It became last season’s rallying cry for those Calgarians who — despite what the numbers told them — believed in their Flames.
The mantra dripped with sarcasm, and among those who were in on the joke, it required no explanation. Every time the Flames engineered another comeback, or scored with their goalie pulled, Twitter reverberated with one-word posts: “Unsustainable!”
It was, of course, the word used by those who crunched the numbers on a team that was picked to be a doormat, and deduced that the team’s “luck” could not continue. Even Flames general manager Brad Treliving shared an analogy that has been running through the Flames’ front office over the summer:
“Our season last year was like winning the Masters,” he quipped, “while sinking eighteen 40-foot putts.”
The Flames were clearly able to overcome poor possession numbers, average goaltending, and ride a high shooting percentage to two rounds of playoff hockey last spring. But don’t think Treliving is kidding himself. He knows they could be the 2013-14 Toronto Maple Leafs, or the 2014-15 Colorado Avalanche, if they don’t pay heed to the numbers.
“We can’t just say the recipe for this season is ‘we’re going to win a bunch of games by coming from behind in the third period. We’re going to pull the goaltender eight times and score a tying goal in seven of them,’” Treliving said in an extended conversation with Sportsnet. “There are a number of things there you can’t rely on duplicating. We’re not saying we have to retrace out footprints from last season. We have to get better.”
Statistically, these are a few of the stats that coined the term “unsustainable:”
• Calgary had a third period/overtime goals differential of plus-36. The Flames required 10 third-period comebacks (third in NHL) in order to clinch a playoff spot in Game 81 of the season.
• The Flames had a shooting percentage of 10.5 percent, ranking second in the NHL. That allowed Calgary to score the sixth most goals despite being 28th in shots on goal. The average shooting percentage in the NHL last season was 8.9 percent, according to sportingcharts.com.
• Calgary’s top eight scorers last season all had career seasons in points, a group that includes rookie Johnny Gaudreau. Can the entire upper half of the roster have career years again?
• A 24th-ranked Corsi of 47.4 means the Flames just didn’t possess the puck at a level commensurate with a playoff team — let alone one that went two rounds.
“Any type of predictability (analysis) will tell you that you can’t continue to trail and expect to have successful outcomes,” Treliving admitted. “We’ve looked at it seven ways to Sunday. We can’t continue to dig holes, and consider a victory when we work … fill the hole back in. That just doesn’t win.”
In just his second year as GM in Calgary, Treliving can take solace in the fact he has built one of the top blue lines in the entire NHL, augmenting an already good back end with the savvy trade for Dougie Hamilton. It was a genuine surprise for the former assistant GM in Arizona, once he got a true eyeful of some of these Flames defencemen.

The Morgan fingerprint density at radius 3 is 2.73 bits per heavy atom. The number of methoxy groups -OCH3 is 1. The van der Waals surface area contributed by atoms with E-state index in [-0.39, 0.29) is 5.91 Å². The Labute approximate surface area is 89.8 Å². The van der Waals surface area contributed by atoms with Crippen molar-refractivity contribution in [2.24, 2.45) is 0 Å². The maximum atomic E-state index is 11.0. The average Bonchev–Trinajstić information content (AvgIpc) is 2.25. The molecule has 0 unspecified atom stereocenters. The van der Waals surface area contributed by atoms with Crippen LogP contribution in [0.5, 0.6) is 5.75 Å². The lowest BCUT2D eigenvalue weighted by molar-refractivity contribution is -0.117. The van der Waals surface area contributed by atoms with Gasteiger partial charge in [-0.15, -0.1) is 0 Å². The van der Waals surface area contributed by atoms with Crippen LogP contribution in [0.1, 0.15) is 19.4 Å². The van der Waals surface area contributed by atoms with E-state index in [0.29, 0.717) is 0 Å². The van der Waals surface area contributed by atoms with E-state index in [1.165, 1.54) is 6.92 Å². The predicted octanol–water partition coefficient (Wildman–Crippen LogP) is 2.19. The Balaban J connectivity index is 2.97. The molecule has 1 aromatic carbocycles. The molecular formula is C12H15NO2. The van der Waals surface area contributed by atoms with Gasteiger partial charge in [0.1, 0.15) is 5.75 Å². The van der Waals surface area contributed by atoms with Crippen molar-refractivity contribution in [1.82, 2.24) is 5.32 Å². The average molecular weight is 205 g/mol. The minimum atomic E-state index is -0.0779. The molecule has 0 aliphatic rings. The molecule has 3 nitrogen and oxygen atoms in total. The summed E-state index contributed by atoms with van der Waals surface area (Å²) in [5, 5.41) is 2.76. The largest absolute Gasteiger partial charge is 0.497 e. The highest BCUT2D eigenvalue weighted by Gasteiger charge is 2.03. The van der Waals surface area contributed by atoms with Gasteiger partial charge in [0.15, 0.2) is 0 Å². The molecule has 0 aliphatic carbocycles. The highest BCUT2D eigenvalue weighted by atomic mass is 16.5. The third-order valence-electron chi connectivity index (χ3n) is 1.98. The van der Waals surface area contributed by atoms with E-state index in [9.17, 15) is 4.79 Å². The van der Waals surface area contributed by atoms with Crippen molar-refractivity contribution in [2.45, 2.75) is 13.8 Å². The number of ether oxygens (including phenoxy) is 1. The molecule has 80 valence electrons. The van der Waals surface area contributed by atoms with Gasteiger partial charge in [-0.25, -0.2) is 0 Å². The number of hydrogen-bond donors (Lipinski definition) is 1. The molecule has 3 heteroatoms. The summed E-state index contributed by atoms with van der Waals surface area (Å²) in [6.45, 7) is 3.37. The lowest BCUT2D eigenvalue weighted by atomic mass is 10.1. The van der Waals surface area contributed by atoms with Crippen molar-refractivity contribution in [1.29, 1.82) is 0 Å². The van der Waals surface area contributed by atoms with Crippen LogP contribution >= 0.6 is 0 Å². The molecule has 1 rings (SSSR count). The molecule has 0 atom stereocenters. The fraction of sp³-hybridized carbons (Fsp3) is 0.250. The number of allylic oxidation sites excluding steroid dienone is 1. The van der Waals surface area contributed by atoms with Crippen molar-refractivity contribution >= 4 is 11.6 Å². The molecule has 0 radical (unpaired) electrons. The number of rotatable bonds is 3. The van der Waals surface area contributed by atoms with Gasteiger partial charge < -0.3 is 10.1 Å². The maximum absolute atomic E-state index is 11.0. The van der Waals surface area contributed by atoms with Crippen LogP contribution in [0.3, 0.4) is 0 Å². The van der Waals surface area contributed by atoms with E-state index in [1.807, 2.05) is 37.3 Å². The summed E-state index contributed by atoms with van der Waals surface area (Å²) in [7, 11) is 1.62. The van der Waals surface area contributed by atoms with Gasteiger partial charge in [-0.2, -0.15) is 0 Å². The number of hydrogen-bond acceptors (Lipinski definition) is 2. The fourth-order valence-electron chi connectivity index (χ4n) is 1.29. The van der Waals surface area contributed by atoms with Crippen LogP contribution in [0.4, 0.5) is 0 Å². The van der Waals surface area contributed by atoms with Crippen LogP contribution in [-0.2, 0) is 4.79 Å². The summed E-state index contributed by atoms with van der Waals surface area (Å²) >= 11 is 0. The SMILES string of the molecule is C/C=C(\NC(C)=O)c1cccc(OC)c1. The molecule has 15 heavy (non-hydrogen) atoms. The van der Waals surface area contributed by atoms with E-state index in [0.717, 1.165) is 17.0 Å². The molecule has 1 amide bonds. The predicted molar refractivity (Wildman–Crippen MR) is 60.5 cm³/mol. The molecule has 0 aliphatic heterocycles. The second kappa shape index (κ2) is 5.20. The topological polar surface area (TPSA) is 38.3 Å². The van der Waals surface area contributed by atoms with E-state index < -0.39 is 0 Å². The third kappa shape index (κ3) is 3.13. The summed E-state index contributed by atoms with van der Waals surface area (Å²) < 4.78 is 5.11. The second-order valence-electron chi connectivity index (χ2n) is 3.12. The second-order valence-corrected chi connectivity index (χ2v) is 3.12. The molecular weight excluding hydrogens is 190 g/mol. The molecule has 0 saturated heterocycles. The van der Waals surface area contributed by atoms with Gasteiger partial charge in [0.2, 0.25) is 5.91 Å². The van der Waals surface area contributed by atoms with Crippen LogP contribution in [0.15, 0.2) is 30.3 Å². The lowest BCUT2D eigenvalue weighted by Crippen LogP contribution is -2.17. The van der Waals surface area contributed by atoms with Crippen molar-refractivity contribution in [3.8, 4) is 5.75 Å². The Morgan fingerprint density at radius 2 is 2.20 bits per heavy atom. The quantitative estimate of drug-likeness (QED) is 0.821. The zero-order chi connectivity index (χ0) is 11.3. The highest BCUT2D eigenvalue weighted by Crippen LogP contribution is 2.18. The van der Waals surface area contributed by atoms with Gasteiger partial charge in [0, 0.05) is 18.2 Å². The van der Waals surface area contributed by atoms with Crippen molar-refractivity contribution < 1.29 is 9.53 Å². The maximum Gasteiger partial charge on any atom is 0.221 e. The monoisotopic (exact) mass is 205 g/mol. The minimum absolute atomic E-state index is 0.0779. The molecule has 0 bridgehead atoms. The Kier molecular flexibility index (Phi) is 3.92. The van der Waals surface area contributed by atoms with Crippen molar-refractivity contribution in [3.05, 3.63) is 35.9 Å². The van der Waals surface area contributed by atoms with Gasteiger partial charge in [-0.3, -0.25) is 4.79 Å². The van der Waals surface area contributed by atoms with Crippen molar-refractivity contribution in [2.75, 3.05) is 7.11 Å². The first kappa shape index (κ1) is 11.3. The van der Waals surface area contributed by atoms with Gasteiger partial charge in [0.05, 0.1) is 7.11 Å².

“I knew TJ Brodie was a good player. I didn’t know he was this good. I knew Mark Giordano was a good player. I didn’t know he was this good,” he said. “It was, in a lot of ways a revelation. Gio was better and did more than I could have envisioned.”
Deryk Engelland was better than anybody thought he’d be. Kris Russell, too.
“You add Dougie Hamilton to the mix, it becomes a pretty good blue line,” said Treliving.
He’s got an extra goalie, having signed Karri Ramo to a one-year deal at $3.8 million. Jonas Hiller has one year remaining at $4.5 million, and heir apparent Joni Ortio becomes waiver eligible this season. So, unless the Flames wish to carry three goalies this season, either Ramo or Hiller will be moved or subject to waivers — and it was Hiller who lost his job to Ramo in Round 2 last spring, after having been made available at the trade deadline in March.
So, the defence is better with a healthy Giordano and the addition of Hamilton. Ortio makes the goaltending better, and waiting in the wings is big Jon Gillies, who is turning pro as a No.1 in the AHL.
And with the addition of Michael Frolik and a full season out of Sam Bennett, how can the forwards’ ranks not be improved as well?
“Sam was very impressive in the playoffs, [but it’s] a very small sample size. He’s played in one regular season game last season,” cautioned Treliving. “This is new to him; he’s young, and we are not throwing him head-first into the deep end. We want to let this guy breathe a little bit, and find his game at his pace.”
There might not be time for that in Calgary this season. The Flames are a Round 2 team that requires the kind of start that will stop the “unsustainable” talk from creeping in.